By Sulz, Dave on May 21, 2020.
PoW artifacts tell Second World War story
The doors of the Galt Museum & Archives may be closed to the public during the COVID-19 pandemic, but history buffs can still check out some of the fascinating stories and historical items online.
The Galt features many special and unique objects that have strong connections to people, places and events in southwestern Alberta, and the institution has been digitally releasing stories about some of those objects to online audiences. The most recent of the objects to be featured are a chess set and painting that belonged to Willi Mueller, a German prisoner of war.
Mueller was involved in one of the few murders that took place in a Canadian prisoner of war camp during the Second World War, the Galt said in a news release. He was found guilty and sentenced to be hanged with three other prisoners of war.
He was held at the Medicine Hat RCMP detachment while he was on trial and awaiting execution. The detachment was commanded by Sergeant Denzel Ashby. At the time, his detachment housed the Ashby family as well as prisoners. The Ashbys and Mueller developed a close relationship in those months. Donor Wendy Russell, Denzel Ashby’s younger daughter, recalled: “[Mueller] became very close to our family and used to cut the grass. I can remember … I would sit on the stairs and listen to him play his harmonica… I get all teary when I think… But he was a very, very pleasant young man… Seeing pictures of him now, I can recall his nice countenance. He had a very friendly face and very relaxed, very, very personable, very reliable, very respectful.”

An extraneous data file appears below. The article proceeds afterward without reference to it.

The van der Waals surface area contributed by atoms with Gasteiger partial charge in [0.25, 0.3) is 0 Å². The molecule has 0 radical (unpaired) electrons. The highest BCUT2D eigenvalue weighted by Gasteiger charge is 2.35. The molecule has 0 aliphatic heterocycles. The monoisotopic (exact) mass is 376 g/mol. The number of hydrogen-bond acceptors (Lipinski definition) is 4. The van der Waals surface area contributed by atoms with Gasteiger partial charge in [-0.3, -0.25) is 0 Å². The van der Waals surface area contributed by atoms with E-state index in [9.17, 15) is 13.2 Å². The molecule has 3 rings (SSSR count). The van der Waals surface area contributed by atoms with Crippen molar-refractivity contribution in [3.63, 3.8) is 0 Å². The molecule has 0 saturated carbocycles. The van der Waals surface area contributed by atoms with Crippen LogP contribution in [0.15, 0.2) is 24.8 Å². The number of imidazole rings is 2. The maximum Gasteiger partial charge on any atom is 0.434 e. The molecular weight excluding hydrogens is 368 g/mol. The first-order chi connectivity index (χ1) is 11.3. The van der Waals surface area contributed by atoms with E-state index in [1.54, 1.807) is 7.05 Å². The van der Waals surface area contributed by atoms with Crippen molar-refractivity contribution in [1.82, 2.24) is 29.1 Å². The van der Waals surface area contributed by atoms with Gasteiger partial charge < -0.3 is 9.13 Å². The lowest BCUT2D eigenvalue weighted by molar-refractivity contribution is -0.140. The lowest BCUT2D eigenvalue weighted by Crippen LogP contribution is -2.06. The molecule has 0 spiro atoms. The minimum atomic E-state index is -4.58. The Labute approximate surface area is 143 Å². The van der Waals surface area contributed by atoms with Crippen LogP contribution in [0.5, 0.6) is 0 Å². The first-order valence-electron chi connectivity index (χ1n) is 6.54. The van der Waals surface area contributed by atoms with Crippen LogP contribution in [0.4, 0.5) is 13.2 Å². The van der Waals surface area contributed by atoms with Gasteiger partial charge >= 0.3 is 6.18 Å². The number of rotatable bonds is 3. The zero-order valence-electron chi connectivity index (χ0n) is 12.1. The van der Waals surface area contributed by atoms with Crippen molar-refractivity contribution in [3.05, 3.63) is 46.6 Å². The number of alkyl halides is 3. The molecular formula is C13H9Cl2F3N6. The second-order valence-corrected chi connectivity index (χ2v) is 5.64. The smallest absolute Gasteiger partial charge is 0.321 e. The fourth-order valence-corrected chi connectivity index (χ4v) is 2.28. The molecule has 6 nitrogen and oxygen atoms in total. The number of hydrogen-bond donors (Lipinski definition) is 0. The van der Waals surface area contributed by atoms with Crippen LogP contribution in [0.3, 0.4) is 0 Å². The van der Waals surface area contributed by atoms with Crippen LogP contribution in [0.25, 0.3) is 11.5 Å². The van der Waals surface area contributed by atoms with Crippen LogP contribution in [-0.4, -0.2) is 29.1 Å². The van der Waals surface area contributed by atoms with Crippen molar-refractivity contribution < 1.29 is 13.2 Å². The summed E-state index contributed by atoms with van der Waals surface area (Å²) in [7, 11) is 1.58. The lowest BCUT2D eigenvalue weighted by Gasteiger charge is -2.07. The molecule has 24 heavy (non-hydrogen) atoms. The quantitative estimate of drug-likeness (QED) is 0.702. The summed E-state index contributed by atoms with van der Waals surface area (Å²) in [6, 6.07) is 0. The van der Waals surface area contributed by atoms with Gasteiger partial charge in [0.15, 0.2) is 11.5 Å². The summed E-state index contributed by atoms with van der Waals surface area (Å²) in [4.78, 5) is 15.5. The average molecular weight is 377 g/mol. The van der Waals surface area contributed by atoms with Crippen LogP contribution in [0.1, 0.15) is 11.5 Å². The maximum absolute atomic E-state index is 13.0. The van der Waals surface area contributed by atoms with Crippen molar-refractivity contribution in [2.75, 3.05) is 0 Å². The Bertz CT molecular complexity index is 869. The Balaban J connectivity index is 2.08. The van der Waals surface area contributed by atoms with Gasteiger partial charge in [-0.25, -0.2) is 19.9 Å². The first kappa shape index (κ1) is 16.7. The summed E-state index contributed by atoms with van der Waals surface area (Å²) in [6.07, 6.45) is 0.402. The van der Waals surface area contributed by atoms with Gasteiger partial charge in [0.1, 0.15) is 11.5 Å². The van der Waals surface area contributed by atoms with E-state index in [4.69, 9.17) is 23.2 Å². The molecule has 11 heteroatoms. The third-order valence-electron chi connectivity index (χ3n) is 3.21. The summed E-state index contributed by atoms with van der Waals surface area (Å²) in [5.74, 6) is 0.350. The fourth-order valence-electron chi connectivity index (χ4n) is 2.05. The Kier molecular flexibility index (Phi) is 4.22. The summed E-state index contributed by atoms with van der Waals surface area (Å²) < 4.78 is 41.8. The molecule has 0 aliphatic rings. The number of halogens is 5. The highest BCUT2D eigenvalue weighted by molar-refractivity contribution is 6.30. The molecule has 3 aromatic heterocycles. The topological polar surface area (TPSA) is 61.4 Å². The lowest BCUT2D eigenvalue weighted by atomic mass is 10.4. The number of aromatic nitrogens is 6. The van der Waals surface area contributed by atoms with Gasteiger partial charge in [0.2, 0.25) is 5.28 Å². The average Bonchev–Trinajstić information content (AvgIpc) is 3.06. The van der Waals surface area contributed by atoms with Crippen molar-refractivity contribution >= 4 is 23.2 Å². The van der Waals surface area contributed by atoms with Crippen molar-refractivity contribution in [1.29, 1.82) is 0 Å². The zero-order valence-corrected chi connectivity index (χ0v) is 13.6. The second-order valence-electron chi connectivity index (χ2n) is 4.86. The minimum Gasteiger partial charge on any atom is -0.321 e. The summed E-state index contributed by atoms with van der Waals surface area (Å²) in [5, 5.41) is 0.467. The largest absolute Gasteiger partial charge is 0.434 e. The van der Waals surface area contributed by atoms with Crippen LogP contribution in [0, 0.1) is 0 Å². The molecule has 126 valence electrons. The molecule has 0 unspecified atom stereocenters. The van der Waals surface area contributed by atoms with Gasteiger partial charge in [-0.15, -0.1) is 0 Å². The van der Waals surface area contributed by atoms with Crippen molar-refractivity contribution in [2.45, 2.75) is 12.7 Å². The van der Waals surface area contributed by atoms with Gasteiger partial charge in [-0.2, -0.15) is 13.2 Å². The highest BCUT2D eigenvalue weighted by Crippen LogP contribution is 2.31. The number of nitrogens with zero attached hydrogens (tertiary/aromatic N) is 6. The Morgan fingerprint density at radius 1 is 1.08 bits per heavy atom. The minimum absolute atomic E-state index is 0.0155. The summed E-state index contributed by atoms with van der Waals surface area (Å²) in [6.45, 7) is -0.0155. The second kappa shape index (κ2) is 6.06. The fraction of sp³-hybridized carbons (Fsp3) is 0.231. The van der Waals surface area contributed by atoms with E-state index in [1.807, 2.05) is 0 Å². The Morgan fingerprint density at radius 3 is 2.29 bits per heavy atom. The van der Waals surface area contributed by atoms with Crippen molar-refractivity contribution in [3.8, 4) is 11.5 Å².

When Mueller was sent to be executed at the Lethbridge jail, he gifted the chess set and painting to Ashby.
Russell explained her father likely believed that Mueller should not have been executed. “I have a feeling he thought at the time that Willi should never have been hanged. And I think that that weighed on him.”
Donor Hilary White added that her mother Rosemary, Russell’s older sister and a teenager at the time, had strong feelings for Mueller. White remembers her mother telling her “that [Willi] died on her birthday. And it was devastating. And she still cried about itÉ She must have been very emotionally attached to him.”
The chess set and painting are objects of national significance because of their connection to the prisoner of war camps in southern Alberta, their connection to the second-largest execution in Canadian history, and the strong family connections and memories that were recorded with these objects when they were offered to the Galt.
You can find out more about these objects on the Galt’s online database at collections.galtmuseum.com.